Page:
Pulitzer Prize Winner Quiara Alegría Hudes’ Memoir Offers Insight into Family and Heritage

Angie Ybarra, Writer

Trigger warnings: This book has family trauma and deals with the national health crisis, sexual content, the LGBTQIA+ community, and sanitaria.


The book “My Broken Language: A Memoir” is an autobiography of Quiara Alegría Hudes. The weight of a family on a person’s shoulder, especially a Latinx one, can bring you to your knees. As I read this book, the more so devoured it, Alegría Hudes gives the reader a front-row seat to a life filled with the feeling of being a part of two different worlds, but not belonging to either. The book is about a great number of first-generation people whose parents immigrated to the United States. Alegría Hudes describes feeling like a fake Latina and a fake “white (passing depending on your skin color)” person.

The ties of family, the loss of native language just to assimilate, the guilt of those that made it off the streets, the food prepared with a secret ingredient – love, and traditions that were the lifeline to a way of life you never really knew but runs through your veins: All of these things helped mold you into the person you are today, but…there is always a but, you are almost like a double agent. Fair-skinned, with no accent, and a very skillful writer allowed you to break into the holy grail of schools, the opportunity of a lifetime, Yale University.

Throughout the life of Alegría Hudes, you are privileged to glimpse what this is all about—the bird’s eye view of a person living two very different lives. One life is filled with vivid colors, and rhythmic music, and steeped in tradition, while the other you faked it until you made it. Private school uniforms, hiding who you really are just to fit into this world that was not truly yours. Your world, your home life, your mother’s santeria and so much more, you hide from the rest of the world. You deny this life and almost feel shame.

Through colorful characters, Alegría Hudes recounts real-life heartbreak and loss, the start of AIDS taking the lives of loved ones, dealing with sexual encounters, coming to terms with religion, and finally figuring out her place in the world.  

“My Broken Language: A Memoir” is a page-turner, a glimpse into the life of the author and what it took to find out who she was and what stories she had to tell. This book is a beautiful tale of a life worth living, a life filled with what it is like to discover yourself in those ordinary moments that you had taken for granted. The transformation of a character in a book that happens to be the author is not limited to the pages or chapters of the book, but your own imagination gives life to them. Life is breathed into the memories. Yes, these memories are the author’s but are also much of what happens in so many others’ experiences that it was hard to recognize where her story is hers and where and when it became yours.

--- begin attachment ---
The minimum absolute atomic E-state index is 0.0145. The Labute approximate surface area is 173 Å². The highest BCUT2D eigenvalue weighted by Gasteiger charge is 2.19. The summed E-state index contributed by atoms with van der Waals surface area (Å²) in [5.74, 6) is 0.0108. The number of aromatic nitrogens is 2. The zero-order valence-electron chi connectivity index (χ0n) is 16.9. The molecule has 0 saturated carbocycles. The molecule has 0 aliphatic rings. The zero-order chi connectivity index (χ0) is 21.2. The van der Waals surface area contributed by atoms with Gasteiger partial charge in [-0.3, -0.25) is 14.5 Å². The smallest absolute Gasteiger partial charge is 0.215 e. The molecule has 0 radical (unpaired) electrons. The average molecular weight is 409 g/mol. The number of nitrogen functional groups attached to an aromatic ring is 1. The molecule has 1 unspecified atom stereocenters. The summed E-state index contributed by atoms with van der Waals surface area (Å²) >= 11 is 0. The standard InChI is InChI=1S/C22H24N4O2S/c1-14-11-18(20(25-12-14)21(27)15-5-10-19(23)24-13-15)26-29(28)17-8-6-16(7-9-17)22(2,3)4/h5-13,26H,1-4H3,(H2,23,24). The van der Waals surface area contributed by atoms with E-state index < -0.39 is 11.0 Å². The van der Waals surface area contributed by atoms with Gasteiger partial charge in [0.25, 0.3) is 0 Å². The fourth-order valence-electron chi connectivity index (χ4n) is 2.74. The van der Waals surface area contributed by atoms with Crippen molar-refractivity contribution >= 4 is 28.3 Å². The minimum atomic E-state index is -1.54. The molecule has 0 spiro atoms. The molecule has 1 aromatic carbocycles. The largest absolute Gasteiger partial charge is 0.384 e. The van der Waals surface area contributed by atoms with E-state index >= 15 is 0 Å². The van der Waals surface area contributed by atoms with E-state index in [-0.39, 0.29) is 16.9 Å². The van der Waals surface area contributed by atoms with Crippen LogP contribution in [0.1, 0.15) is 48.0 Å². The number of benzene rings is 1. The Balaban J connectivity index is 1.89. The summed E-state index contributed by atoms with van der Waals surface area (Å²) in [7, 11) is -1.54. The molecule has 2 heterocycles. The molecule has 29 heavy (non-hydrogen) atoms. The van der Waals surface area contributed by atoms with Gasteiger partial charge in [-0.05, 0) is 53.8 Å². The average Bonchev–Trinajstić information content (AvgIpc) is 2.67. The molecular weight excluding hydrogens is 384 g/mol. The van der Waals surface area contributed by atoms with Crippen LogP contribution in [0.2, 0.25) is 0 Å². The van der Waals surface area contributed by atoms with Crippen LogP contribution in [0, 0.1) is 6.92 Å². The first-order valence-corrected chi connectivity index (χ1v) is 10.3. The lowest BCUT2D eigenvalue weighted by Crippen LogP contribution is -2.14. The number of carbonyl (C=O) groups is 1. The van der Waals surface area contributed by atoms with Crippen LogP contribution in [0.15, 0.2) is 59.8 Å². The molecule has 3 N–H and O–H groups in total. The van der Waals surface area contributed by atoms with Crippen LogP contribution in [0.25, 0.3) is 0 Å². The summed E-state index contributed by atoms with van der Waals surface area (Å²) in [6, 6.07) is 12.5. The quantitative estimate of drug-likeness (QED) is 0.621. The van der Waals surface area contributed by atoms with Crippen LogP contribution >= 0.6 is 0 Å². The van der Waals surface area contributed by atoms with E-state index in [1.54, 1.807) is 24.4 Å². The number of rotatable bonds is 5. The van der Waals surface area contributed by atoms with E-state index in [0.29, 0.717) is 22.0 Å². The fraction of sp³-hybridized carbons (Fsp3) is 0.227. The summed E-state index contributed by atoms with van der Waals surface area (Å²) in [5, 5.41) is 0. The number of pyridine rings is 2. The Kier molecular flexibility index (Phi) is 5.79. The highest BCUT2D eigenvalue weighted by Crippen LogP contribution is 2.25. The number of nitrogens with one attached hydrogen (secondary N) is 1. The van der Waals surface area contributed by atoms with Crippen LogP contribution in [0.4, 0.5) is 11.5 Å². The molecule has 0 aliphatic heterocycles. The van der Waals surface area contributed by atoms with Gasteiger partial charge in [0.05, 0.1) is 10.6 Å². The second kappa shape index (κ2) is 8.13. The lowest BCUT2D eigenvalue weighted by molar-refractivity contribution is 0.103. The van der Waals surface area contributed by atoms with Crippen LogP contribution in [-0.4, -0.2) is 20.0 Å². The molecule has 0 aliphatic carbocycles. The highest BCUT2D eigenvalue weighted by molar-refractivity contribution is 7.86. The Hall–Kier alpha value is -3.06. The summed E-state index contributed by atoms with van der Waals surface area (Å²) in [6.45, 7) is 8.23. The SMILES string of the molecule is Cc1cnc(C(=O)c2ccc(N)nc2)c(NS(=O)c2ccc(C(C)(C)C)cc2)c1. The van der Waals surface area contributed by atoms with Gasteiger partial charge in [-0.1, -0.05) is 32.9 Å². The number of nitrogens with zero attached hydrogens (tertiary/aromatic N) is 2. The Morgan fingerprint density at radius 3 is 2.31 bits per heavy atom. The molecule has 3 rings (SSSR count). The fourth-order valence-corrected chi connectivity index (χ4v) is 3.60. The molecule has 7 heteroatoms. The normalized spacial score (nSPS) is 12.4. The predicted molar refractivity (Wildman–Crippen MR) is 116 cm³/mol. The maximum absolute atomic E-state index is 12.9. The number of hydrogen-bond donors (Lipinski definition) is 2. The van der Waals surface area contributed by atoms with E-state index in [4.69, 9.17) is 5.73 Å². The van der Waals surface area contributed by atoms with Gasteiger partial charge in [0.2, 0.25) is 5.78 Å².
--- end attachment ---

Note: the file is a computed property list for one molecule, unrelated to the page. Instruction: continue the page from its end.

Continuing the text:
The reader feels the author’s pain, remembers what it is like to hide who you really are so as not to be judged by others, and the impossible, almost Herculean effort it takes to keep your family from view, so they would not bring embarrassment to you and the life they wanted you to live. Yet, you are given a front-row seat to the opening night of the plays that depicted the ordinary days in the ordinary life of the author. The curtain opens with the view of a kitchen, the scent of rich spices fills the air, and the coming of self on full display is what this book offers. The ordinary is turned into the extraordinary, and the moments you wish you could do over are relieved.  

You will not be able to put this book down. I give it a 5-star rating and would give it more if I could. Take time to savor this book. Look upon this glimpse at her life and the soul-bearing she did. Learn to appreciate the ordinary, because in reality, it all is quite extraordinary.